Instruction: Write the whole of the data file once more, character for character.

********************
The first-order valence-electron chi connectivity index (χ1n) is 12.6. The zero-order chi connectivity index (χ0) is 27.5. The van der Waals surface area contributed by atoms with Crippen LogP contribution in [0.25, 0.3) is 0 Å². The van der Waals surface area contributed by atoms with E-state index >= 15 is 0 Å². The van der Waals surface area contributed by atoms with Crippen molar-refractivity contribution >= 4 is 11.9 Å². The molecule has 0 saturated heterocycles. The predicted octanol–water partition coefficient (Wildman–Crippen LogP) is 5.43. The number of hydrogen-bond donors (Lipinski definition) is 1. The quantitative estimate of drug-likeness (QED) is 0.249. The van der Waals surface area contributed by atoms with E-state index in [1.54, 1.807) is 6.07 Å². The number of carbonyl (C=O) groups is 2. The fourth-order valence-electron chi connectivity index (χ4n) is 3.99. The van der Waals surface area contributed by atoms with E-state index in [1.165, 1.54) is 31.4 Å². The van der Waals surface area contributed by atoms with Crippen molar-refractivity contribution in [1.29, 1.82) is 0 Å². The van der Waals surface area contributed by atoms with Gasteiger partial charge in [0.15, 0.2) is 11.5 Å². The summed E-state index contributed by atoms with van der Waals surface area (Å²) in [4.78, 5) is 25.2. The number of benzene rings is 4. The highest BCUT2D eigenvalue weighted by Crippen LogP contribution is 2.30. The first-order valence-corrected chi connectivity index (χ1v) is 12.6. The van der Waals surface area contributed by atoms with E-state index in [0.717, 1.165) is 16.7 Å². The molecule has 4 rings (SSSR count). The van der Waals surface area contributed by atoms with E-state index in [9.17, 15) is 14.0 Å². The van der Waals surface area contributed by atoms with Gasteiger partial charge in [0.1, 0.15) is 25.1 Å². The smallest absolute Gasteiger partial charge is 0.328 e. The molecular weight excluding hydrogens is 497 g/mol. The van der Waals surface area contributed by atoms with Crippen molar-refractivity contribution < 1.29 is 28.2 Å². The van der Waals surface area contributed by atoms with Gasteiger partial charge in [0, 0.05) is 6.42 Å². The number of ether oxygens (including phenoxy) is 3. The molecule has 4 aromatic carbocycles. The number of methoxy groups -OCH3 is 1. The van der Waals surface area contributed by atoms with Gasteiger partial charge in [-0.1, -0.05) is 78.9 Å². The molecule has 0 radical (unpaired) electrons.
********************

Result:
The first-order valence-electron chi connectivity index (χ1n) is 12.6. The zero-order chi connectivity index (χ0) is 27.5. The van der Waals surface area contributed by atoms with Crippen LogP contribution in [0.25, 0.3) is 0 Å². The van der Waals surface area contributed by atoms with E-state index >= 15 is 0 Å². The van der Waals surface area contributed by atoms with Crippen molar-refractivity contribution >= 4 is 11.9 Å². The molecule has 0 saturated heterocycles. The predicted octanol–water partition coefficient (Wildman–Crippen LogP) is 5.43. The number of hydrogen-bond donors (Lipinski definition) is 1. The quantitative estimate of drug-likeness (QED) is 0.249. The van der Waals surface area contributed by atoms with E-state index in [1.54, 1.807) is 6.07 Å². The number of carbonyl (C=O) groups is 2. The fourth-order valence-electron chi connectivity index (χ4n) is 3.99. The van der Waals surface area contributed by atoms with E-state index in [1.165, 1.54) is 31.4 Å². The van der Waals surface area contributed by atoms with Crippen molar-refractivity contribution in [1.29, 1.82) is 0 Å². The van der Waals surface area contributed by atoms with Gasteiger partial charge in [0.15, 0.2) is 11.5 Å². The summed E-state index contributed by atoms with van der Waals surface area (Å²) in [4.78, 5) is 25.2. The number of benzene rings is 4. The highest BCUT2D eigenvalue weighted by Crippen LogP contribution is 2.30. The first-order valence-corrected chi connectivity index (χ1v) is 12.6. The van der Waals surface area contributed by atoms with E-state index in [0.717, 1.165) is 16.7 Å². The molecule has 4 rings (SSSR count). The van der Waals surface area contributed by atoms with E-state index in [9.17, 15) is 14.0 Å². The van der Waals surface area contributed by atoms with Gasteiger partial charge in [0.1, 0.15) is 25.1 Å². The smallest absolute Gasteiger partial charge is 0.328 e. The molecular weight excluding hydrogens is 497 g/mol. The van der Waals surface area contributed by atoms with Crippen molar-refractivity contribution < 1.29 is 28.2 Å². The van der Waals surface area contributed by atoms with Gasteiger partial charge in [0, 0.05) is 6.42 Å². The number of ether oxygens (including phenoxy) is 3. The molecule has 4 aromatic carbocycles. The number of methoxy groups -OCH3 is 1. The van der Waals surface area contributed by atoms with Gasteiger partial charge in [-0.1, -0.05) is 78.9 Å². The molecule has 0 radical (unpaired) electrons.